Cannabis users are defined as having used some form of cannabis in the past three months, for either a medical or non-medical purpose.

Cannabis includes marijuana, hashish, hash oil or any other preparation of the cannabis plant.

Survey sampling weights were applied so that the analyses would be representative of the Canadian population.

All differences between characteristics and the comparison groups discussed are statistically significantly at the p < 0.05 and were tested using t-test statistics and bootstrap replicate weights to account for the survey's complex sampling design.

All analyses, which include second quarter results, were estimated with and without data from the territorial capitals where possible. Because the results did not change appreciably with the territories or without and because the third quarter data were collected in the provinces only, all second quarter results exclude the territorial data.

Data limitations and cautions

The information in this release is self-reported and has not been validated. Social desirability and fear of punishment, both of which are potential sources of bias, may be especially relevant to this analysis. Changes over time in respondents' willingness to admit drug use may be influencing the statistics but remains difficult to measure.

As an ongoing quarterly, the NCS has been designed to monitor short-term change in behaviours during the months immediately preceding and following the adoption of the Cannabis Act.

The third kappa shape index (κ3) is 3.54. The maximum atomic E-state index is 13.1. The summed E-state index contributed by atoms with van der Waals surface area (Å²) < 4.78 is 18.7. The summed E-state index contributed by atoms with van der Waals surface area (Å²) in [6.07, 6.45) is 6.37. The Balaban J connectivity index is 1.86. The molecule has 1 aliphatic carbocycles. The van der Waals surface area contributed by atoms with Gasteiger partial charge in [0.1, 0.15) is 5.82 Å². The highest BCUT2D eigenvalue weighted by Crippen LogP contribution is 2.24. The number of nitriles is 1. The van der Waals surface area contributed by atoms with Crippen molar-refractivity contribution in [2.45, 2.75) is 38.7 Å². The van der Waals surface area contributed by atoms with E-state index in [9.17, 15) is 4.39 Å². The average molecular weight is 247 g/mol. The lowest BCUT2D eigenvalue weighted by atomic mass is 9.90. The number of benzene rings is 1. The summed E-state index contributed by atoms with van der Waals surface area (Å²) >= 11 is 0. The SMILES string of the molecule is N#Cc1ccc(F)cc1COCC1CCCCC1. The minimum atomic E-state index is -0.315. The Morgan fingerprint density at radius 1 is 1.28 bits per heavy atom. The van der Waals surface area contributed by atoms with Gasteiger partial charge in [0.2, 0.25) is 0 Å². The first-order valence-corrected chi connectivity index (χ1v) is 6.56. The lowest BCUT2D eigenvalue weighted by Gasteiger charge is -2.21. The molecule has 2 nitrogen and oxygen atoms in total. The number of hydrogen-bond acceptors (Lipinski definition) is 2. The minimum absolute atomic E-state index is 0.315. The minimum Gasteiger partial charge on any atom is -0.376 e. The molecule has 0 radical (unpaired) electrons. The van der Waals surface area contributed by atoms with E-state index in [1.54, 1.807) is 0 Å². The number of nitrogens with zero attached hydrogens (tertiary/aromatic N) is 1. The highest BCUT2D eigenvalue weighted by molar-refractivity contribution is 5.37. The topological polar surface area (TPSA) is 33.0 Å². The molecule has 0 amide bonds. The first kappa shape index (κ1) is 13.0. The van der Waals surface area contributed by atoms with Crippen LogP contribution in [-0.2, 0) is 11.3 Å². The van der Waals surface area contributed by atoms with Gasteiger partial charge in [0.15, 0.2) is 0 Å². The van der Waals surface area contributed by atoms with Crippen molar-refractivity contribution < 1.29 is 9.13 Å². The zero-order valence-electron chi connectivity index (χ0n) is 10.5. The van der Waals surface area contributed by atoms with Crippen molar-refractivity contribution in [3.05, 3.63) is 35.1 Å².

Small sample sizes for some analyses may also have reduced the ability to reach statistical significance. As well, not all relevant covariates were available. Combining cycles and averaging results across quarters can improve statistical power and the stability of the estimates.

Additional information

For more information regarding cannabis statistics. consult the Statistics Canada Cannabis Hub.

Statistics Canada is collecting information on cannabis prices through a crowdsourcing site, StatsCannabis. Please visit the site and share your information with confidence; participation is anonymous.

Products

The infographic "National Cannabis Survey, 3rd quarter 2018," which is part of Statistics Canada — Infographics (Catalogue number11-627-M), is now available.

Contact information

For more information, or to enquire about the concepts, methods or data quality of this release, contact us (toll-free 1-800-263-1136; 514-283-8300; STATCAN.infostats-infostats.STATCAN@canada.ca) or Media Relations (613-951-4636; STATCAN.mediahotline-ligneinfomedias.STATCAN@canada.ca).